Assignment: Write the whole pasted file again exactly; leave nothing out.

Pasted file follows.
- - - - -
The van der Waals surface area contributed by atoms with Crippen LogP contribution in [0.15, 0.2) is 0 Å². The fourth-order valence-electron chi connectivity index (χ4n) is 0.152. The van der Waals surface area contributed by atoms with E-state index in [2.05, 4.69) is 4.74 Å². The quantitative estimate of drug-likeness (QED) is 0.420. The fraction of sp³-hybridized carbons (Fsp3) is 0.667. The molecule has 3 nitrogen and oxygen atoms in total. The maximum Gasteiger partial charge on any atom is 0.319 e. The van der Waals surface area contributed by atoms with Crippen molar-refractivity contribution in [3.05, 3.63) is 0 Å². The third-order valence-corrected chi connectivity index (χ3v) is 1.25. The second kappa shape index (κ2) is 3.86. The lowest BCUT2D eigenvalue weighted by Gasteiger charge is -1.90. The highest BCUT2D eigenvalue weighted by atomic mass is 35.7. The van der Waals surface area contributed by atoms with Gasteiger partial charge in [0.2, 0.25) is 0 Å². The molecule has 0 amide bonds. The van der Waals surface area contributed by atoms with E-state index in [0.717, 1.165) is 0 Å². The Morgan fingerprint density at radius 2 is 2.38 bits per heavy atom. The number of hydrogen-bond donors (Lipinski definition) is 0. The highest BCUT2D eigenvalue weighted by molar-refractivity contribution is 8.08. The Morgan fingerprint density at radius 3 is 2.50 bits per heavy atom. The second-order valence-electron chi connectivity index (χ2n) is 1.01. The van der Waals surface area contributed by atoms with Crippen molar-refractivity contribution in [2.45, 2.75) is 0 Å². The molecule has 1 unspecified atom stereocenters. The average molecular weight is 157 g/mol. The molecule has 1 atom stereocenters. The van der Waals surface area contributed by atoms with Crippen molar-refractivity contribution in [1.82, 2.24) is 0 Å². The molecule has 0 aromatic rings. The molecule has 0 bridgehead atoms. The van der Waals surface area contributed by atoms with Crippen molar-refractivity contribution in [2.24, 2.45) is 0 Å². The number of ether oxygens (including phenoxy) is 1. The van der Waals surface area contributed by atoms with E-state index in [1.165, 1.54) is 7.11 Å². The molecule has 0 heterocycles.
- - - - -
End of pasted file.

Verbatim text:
The van der Waals surface area contributed by atoms with Crippen LogP contribution in [0.15, 0.2) is 0 Å². The fourth-order valence-electron chi connectivity index (χ4n) is 0.152. The van der Waals surface area contributed by atoms with E-state index in [2.05, 4.69) is 4.74 Å². The quantitative estimate of drug-likeness (QED) is 0.420. The fraction of sp³-hybridized carbons (Fsp3) is 0.667. The molecule has 3 nitrogen and oxygen atoms in total. The maximum Gasteiger partial charge on any atom is 0.319 e. The van der Waals surface area contributed by atoms with Crippen molar-refractivity contribution in [3.05, 3.63) is 0 Å². The third-order valence-corrected chi connectivity index (χ3v) is 1.25. The second kappa shape index (κ2) is 3.86. The lowest BCUT2D eigenvalue weighted by Gasteiger charge is -1.90. The highest BCUT2D eigenvalue weighted by atomic mass is 35.7. The van der Waals surface area contributed by atoms with Gasteiger partial charge in [0.2, 0.25) is 0 Å². The molecule has 0 amide bonds. The van der Waals surface area contributed by atoms with E-state index in [0.717, 1.165) is 0 Å². The Morgan fingerprint density at radius 2 is 2.38 bits per heavy atom. The number of hydrogen-bond donors (Lipinski definition) is 0. The highest BCUT2D eigenvalue weighted by molar-refractivity contribution is 8.08. The Morgan fingerprint density at radius 3 is 2.50 bits per heavy atom. The second-order valence-electron chi connectivity index (χ2n) is 1.01. The van der Waals surface area contributed by atoms with Crippen molar-refractivity contribution in [2.45, 2.75) is 0 Å². The molecule has 1 unspecified atom stereocenters. The average molecular weight is 157 g/mol. The molecule has 1 atom stereocenters. The van der Waals surface area contributed by atoms with Crippen molar-refractivity contribution in [1.82, 2.24) is 0 Å². The molecule has 0 aromatic rings. The molecule has 0 bridgehead atoms. The van der Waals surface area contributed by atoms with Crippen molar-refractivity contribution in [2.24, 2.45) is 0 Å². The number of ether oxygens (including phenoxy) is 1. The van der Waals surface area contributed by atoms with E-state index in [1.165, 1.54) is 7.11 Å². The molecule has 0 heterocycles.